In her fourth film, Scott appeared in the second noir to be shot in color, Desert Fury(1947), a coming-of-age story scripted again by Robert Rossen, based on the novel “Desert Town” by Ramona StewartMary Astor is Fritzi Haller, a casino and bordello owner who runs the corrupt town of Chuckawalla, Nevada. She controls everyone in town, including the judge and sheriff’s office. The only one who dares defy Fritzi is her rebellious daughter Paula (Scott), who returns home after being expelled from another private school. When John Hodiak, a professional gambler, comes to town, Paula falls in love with him and trouble ensues. Then newcomers Burt Lancaster and Wendell Corey also appear.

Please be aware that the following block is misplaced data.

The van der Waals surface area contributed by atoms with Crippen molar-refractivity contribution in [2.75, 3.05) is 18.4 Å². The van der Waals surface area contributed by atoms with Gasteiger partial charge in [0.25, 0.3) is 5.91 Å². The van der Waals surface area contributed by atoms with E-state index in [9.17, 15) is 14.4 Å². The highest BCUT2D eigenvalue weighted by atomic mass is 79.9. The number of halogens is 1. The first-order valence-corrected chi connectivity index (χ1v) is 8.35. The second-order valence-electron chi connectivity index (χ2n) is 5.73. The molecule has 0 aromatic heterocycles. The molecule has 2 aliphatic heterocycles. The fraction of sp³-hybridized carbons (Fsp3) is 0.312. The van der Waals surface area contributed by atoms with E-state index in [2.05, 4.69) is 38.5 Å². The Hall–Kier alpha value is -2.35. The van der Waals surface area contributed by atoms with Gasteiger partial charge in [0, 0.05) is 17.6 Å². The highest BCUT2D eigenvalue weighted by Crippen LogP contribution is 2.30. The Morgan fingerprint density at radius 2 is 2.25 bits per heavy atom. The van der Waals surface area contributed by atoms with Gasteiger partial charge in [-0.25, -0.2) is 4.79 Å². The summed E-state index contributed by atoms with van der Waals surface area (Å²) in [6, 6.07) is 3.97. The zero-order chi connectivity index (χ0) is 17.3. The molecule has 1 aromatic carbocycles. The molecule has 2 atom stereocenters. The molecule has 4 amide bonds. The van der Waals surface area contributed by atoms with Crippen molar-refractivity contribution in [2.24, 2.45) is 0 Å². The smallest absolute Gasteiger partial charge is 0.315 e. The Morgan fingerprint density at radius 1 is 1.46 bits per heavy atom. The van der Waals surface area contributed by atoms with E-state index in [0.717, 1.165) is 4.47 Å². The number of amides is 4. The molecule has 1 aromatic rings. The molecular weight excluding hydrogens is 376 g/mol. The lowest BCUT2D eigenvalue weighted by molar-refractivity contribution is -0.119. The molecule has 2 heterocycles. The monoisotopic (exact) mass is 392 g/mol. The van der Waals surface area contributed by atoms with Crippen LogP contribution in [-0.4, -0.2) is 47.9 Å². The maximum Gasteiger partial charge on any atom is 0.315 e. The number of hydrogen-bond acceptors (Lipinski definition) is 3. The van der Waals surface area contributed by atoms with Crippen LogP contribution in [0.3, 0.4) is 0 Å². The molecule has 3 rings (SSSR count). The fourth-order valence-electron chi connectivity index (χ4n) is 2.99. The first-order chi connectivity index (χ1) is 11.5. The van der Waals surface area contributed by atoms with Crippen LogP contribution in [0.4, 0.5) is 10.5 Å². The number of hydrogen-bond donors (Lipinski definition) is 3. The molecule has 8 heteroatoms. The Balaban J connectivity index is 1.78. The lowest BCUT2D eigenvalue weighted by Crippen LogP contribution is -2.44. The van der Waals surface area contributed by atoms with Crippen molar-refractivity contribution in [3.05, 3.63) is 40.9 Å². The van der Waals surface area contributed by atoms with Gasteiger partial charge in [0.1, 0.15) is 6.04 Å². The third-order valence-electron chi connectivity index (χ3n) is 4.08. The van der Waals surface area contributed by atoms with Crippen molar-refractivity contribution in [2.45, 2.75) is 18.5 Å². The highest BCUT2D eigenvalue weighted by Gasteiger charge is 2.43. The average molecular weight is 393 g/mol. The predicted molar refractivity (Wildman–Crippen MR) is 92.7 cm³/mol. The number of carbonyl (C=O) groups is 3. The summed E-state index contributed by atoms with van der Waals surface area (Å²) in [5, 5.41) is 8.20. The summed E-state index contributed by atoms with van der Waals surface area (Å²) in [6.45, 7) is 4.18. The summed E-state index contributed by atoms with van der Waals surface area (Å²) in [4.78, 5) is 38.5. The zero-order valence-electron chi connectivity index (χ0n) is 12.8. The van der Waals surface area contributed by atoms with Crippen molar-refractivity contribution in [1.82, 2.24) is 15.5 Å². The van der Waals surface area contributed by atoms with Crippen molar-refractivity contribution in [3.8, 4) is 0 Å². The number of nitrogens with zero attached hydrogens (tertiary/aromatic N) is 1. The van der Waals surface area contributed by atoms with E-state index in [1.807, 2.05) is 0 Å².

In 1947, Scott was again cast with Lancaster and Kirk Douglas in I Walk Alone (1948), a story of betrayal and vengeance. Scott plays a nightclub singer who provides sympathy and support to Lancaster, recently released from prison to collect a debt, but is double-crossed by the Douglas character. Scott rises above it all and is completely convincing in her portrayal. Scott’s character provides a degree of romanticism and humanism usually lacking in film noir.